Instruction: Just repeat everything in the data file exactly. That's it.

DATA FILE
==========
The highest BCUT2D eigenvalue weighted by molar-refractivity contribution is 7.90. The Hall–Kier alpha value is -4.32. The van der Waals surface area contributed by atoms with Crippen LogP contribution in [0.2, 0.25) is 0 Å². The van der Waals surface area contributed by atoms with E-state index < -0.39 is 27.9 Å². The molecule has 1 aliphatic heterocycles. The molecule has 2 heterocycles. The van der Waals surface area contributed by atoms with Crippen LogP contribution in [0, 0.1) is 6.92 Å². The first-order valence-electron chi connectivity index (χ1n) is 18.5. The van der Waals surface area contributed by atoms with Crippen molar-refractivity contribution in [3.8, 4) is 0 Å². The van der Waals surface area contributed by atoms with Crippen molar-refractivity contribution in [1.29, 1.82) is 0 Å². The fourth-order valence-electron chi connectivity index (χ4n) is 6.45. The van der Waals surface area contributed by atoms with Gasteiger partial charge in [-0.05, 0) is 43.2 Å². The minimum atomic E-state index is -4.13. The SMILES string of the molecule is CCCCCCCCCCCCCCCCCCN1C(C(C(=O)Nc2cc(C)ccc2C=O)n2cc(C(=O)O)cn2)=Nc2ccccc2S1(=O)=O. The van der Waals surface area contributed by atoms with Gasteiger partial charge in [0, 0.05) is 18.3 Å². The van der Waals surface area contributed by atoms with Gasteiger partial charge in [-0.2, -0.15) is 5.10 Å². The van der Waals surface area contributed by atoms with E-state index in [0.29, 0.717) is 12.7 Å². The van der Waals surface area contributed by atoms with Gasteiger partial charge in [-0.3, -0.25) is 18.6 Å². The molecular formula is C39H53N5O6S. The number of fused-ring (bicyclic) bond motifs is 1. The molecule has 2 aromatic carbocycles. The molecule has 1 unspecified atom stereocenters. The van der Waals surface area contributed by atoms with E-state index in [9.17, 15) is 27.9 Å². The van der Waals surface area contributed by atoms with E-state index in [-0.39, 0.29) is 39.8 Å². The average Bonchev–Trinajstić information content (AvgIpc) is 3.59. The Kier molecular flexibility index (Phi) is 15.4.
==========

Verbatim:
The highest BCUT2D eigenvalue weighted by molar-refractivity contribution is 7.90. The Hall–Kier alpha value is -4.32. The van der Waals surface area contributed by atoms with Crippen LogP contribution in [0.2, 0.25) is 0 Å². The van der Waals surface area contributed by atoms with E-state index < -0.39 is 27.9 Å². The molecule has 1 aliphatic heterocycles. The molecule has 2 heterocycles. The van der Waals surface area contributed by atoms with Crippen LogP contribution in [0, 0.1) is 6.92 Å². The first-order valence-electron chi connectivity index (χ1n) is 18.5. The van der Waals surface area contributed by atoms with Crippen molar-refractivity contribution in [3.8, 4) is 0 Å². The van der Waals surface area contributed by atoms with Crippen molar-refractivity contribution in [1.29, 1.82) is 0 Å². The fourth-order valence-electron chi connectivity index (χ4n) is 6.45. The van der Waals surface area contributed by atoms with Gasteiger partial charge in [-0.05, 0) is 43.2 Å². The minimum atomic E-state index is -4.13. The SMILES string of the molecule is CCCCCCCCCCCCCCCCCCN1C(C(C(=O)Nc2cc(C)ccc2C=O)n2cc(C(=O)O)cn2)=Nc2ccccc2S1(=O)=O. The van der Waals surface area contributed by atoms with Gasteiger partial charge in [0, 0.05) is 18.3 Å². The van der Waals surface area contributed by atoms with Gasteiger partial charge in [-0.2, -0.15) is 5.10 Å². The van der Waals surface area contributed by atoms with E-state index in [0.29, 0.717) is 12.7 Å². The van der Waals surface area contributed by atoms with Gasteiger partial charge in [-0.3, -0.25) is 18.6 Å². The molecular formula is C39H53N5O6S. The number of fused-ring (bicyclic) bond motifs is 1. The molecule has 2 aromatic carbocycles. The molecule has 1 unspecified atom stereocenters. The van der Waals surface area contributed by atoms with E-state index in [9.17, 15) is 27.9 Å². The van der Waals surface area contributed by atoms with E-state index in [-0.39, 0.29) is 39.8 Å². The average Bonchev–Trinajstić information content (AvgIpc) is 3.59. The Kier molecular flexibility index (Phi) is 15.4.